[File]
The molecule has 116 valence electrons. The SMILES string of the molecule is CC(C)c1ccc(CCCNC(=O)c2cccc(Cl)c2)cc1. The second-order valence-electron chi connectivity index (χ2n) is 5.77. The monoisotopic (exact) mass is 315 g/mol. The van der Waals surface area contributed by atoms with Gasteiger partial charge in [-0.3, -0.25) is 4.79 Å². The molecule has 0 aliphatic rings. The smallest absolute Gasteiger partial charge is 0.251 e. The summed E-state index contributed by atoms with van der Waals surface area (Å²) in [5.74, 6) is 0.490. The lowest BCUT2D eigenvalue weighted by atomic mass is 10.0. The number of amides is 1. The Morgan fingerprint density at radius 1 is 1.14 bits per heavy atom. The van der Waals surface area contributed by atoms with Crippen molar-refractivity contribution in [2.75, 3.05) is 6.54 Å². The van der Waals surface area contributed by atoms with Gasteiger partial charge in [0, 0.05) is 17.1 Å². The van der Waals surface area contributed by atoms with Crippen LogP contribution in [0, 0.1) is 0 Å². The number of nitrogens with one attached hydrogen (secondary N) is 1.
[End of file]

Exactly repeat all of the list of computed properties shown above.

The molecule has 116 valence electrons. The SMILES string of the molecule is CC(C)c1ccc(CCCNC(=O)c2cccc(Cl)c2)cc1. The second-order valence-electron chi connectivity index (χ2n) is 5.77. The monoisotopic (exact) mass is 315 g/mol. The van der Waals surface area contributed by atoms with Gasteiger partial charge in [-0.3, -0.25) is 4.79 Å². The molecule has 0 aliphatic rings. The smallest absolute Gasteiger partial charge is 0.251 e. The summed E-state index contributed by atoms with van der Waals surface area (Å²) in [5.74, 6) is 0.490. The lowest BCUT2D eigenvalue weighted by atomic mass is 10.0. The number of amides is 1. The Morgan fingerprint density at radius 1 is 1.14 bits per heavy atom. The van der Waals surface area contributed by atoms with Crippen molar-refractivity contribution in [2.75, 3.05) is 6.54 Å². The van der Waals surface area contributed by atoms with Gasteiger partial charge in [0, 0.05) is 17.1 Å². The van der Waals surface area contributed by atoms with Crippen LogP contribution in [0, 0.1) is 0 Å². The number of nitrogens with one attached hydrogen (secondary N) is 1.